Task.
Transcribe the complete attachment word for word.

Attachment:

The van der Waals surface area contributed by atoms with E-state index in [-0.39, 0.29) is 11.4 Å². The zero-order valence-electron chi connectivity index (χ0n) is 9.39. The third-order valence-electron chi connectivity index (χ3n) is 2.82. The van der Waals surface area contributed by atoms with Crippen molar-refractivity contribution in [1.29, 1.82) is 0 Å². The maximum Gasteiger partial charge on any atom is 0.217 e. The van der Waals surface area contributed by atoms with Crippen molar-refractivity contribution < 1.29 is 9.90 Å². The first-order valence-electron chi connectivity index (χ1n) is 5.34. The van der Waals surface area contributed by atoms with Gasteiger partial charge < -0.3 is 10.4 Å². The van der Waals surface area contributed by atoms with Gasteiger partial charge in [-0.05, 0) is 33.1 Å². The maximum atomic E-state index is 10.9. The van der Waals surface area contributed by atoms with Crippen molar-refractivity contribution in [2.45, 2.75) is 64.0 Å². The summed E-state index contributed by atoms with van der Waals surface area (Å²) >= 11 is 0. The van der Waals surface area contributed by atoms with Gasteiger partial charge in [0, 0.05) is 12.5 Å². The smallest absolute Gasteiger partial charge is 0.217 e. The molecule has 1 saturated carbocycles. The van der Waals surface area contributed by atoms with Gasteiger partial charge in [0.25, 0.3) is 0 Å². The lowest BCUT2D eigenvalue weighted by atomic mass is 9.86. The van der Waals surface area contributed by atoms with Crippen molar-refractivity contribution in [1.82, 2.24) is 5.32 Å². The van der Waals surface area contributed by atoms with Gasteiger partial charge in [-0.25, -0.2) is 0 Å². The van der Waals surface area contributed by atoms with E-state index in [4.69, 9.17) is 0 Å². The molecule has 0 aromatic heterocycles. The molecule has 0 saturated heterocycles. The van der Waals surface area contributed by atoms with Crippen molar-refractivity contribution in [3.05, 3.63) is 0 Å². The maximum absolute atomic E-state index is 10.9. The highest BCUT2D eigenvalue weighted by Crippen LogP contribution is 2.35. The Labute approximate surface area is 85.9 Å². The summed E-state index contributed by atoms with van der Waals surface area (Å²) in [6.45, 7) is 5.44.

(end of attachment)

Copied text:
The van der Waals surface area contributed by atoms with E-state index in [-0.39, 0.29) is 11.4 Å². The zero-order valence-electron chi connectivity index (χ0n) is 9.39. The third-order valence-electron chi connectivity index (χ3n) is 2.82. The van der Waals surface area contributed by atoms with Crippen molar-refractivity contribution in [1.29, 1.82) is 0 Å². The maximum Gasteiger partial charge on any atom is 0.217 e. The van der Waals surface area contributed by atoms with Crippen molar-refractivity contribution < 1.29 is 9.90 Å². The first-order valence-electron chi connectivity index (χ1n) is 5.34. The van der Waals surface area contributed by atoms with Gasteiger partial charge < -0.3 is 10.4 Å². The van der Waals surface area contributed by atoms with Gasteiger partial charge in [-0.05, 0) is 33.1 Å². The maximum atomic E-state index is 10.9. The van der Waals surface area contributed by atoms with Crippen molar-refractivity contribution in [2.45, 2.75) is 64.0 Å². The summed E-state index contributed by atoms with van der Waals surface area (Å²) >= 11 is 0. The van der Waals surface area contributed by atoms with Gasteiger partial charge in [0, 0.05) is 12.5 Å². The smallest absolute Gasteiger partial charge is 0.217 e. The molecule has 1 saturated carbocycles. The van der Waals surface area contributed by atoms with Gasteiger partial charge in [0.25, 0.3) is 0 Å². The lowest BCUT2D eigenvalue weighted by atomic mass is 9.86. The van der Waals surface area contributed by atoms with Crippen molar-refractivity contribution in [1.82, 2.24) is 5.32 Å². The van der Waals surface area contributed by atoms with Gasteiger partial charge in [-0.25, -0.2) is 0 Å². The van der Waals surface area contributed by atoms with E-state index in [4.69, 9.17) is 0 Å². The molecule has 0 aromatic heterocycles. The molecule has 0 saturated heterocycles. The van der Waals surface area contributed by atoms with Crippen molar-refractivity contribution in [3.05, 3.63) is 0 Å². The maximum absolute atomic E-state index is 10.9. The highest BCUT2D eigenvalue weighted by Crippen LogP contribution is 2.35. The Labute approximate surface area is 85.9 Å². The summed E-state index contributed by atoms with van der Waals surface area (Å²) in [6.45, 7) is 5.44.